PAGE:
AWS vs. Azure: When Each Cloud Platform Works Better
AWS vs. Azure Cloud Platform [MB]

Comparison of AWS vs Azure: When Each Cloud Platform Works Best

Cloud platforms have become central to business operations, with 89% of businesses relying on multiple clouds. Amazon Web Services (AWS) and Microsoft Azure are the two cloud service providers (CSPs) dominating the market.

AWS holds 31% of the market and Microsoft Azure — 24%, according to Q4 2023 data from Synergy Research Group. Both have shown double-digit growth through 2023, 12% and 29%, respectively. 

Fundamentally, AWS cloud platform and Azure cloud platform have very similar capabilities in terms of on-demand computing, cloud data storage, networking, and pricing. Both offer flexible auto-scaling, self-service resource provisioning, a pay-per-use pricing model, robust security information and event management (SIEM) solutions, and big data analytics tools, among 100+ other capabilities.   

However, the devil is in the details. AWS and Azure have slight asymmetry in underlying technologies and capabilities selection. Azure offers access to a wider range of integrated frameworks, SDKs, and APIs for machine learning and AI development. AWS has fewer tools available out of the box but boasts simpler integrations with open-source technologies.  

In this post, we compare the key capabilities of each cloud platform and outline cases when Azure Cloud is a better solution than AWS (and vice versa).  

Comparison of AWS vs Azure: Capabilities Overview 



Launch year



Market share

31% (As of Q4 2023)

24% (As of Q4 2023)

Availability zones

106 in all global regions

113 in all global regions

Computing Power

Elastic Cloud Computing (EC2)

Virtual Machines (VMs) from Virtual Hard Disks (VHD)

Cloud storage

Amazon Simple Storage Service (S3)

Elastic Book Storage (EBS)

Amazon S3 Glacier

Azure Blob Storage

Azure Files

Azure Elastic SAN

Azure Disk Archive

Azure Data Lake


Relational databases: Amazon Aurora, Amazon RDS, Amazon RDS for Db2, and Amazon RDS on VMware 

Non-relational databases: Amazon DynamoDB, Amazon MemoryDB for Redis, Amazon Neptune, Amazon Keyspaces, Amazon Timestream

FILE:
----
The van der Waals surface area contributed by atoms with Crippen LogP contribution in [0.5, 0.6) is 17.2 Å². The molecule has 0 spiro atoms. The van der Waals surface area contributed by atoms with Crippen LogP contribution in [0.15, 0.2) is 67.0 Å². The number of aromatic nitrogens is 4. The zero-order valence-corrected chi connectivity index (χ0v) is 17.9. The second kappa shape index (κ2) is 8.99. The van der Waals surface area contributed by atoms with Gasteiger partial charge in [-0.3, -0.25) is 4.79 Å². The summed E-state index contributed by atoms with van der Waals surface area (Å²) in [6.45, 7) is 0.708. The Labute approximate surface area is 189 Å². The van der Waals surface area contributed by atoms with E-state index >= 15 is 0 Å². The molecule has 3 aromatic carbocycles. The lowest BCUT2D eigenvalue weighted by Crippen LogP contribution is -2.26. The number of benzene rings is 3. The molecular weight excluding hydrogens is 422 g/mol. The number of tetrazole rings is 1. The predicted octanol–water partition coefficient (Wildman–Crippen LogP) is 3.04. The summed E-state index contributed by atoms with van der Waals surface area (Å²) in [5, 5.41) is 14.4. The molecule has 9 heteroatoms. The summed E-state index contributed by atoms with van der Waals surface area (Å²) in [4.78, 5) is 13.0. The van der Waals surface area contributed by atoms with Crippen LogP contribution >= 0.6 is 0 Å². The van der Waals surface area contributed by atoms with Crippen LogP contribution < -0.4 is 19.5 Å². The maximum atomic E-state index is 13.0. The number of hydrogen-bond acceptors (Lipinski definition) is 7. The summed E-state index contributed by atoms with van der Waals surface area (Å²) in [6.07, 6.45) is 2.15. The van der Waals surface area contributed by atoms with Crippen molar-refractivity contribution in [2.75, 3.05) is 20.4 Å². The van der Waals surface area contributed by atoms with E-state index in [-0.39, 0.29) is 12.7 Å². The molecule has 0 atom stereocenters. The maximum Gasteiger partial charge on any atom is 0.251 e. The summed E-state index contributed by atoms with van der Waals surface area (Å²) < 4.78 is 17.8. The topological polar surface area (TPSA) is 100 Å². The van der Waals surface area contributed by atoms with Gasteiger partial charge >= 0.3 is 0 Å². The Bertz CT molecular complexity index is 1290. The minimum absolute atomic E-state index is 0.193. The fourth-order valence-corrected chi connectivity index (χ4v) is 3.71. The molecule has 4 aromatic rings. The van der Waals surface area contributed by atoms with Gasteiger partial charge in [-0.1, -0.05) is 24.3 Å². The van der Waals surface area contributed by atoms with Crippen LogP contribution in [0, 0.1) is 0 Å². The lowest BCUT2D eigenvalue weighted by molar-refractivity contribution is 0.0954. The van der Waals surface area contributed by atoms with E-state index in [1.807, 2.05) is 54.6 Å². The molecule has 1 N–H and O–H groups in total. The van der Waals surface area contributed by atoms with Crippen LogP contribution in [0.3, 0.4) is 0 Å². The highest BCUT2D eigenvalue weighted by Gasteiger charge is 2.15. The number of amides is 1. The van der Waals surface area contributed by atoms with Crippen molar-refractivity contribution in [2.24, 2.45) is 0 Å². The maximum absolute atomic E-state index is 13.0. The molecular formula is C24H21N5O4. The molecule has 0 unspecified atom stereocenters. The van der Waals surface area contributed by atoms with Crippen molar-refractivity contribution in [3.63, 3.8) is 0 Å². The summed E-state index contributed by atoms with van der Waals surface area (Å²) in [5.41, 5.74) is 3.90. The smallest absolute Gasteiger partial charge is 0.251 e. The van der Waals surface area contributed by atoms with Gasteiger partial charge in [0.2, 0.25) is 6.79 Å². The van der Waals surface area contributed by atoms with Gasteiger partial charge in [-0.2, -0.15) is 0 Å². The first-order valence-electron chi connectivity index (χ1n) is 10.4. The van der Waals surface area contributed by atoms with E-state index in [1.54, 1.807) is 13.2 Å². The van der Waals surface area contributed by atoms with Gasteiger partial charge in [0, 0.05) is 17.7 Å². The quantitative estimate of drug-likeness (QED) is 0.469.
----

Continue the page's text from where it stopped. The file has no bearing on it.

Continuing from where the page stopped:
Relational databases: Azure SQL Database, Azure Database for MySQL, Azure Database for PostgreSQL 

Non-relational databases: Azure Cosmos DB, Azure Database for MariaDB, Azure Cache for Redis

Big data analytics tools

Amazon Athena: SQL-based querying service

Amazon Elastic MapReduce(EMR): A managed Hadoop framework

Amazon Elasticsearch Service for managing Elasticsearch clusters

Amazon Kinesis: Real-time data analytics

AWS Glue: Serverless data integration service

Azure Synapse Analytics: Integrated analytics service that combines big data and data warehousing

Azure HDInsight: A cloud-based service for deploying popular open-source frameworks

Azure Stream Analytics: A real-time data streaming service

Azure Data Factory: Data integration service

Machine Learning & AI services

Amazon SageMaker: Managed service for building, training, and deploying ML/DL models

Amazon Polly: A text-to-speech service

Amazon Rekognition: A service for adding image and video analysis features to applications

Amazon Textract: Optical character recognition service

Azure Machine Learning: An ecosystem of tools and services for building, training, and deploying ML/DL models

Azure Cognitive Services: Provides access to APIs for building intelligent applications

Azure OpenAI Service: Access to OpenAI generative AI models

Azure Bot Service: Chatbot and virtual assistant development platform

Azure AI Speech: SDK for creating voice-enabled apps

Azure AI Translator: Real-time translation across 100 languages

Azure AI Vision: OCR and computer vision service

Security & IAM Services

AWS Identity and Access Management service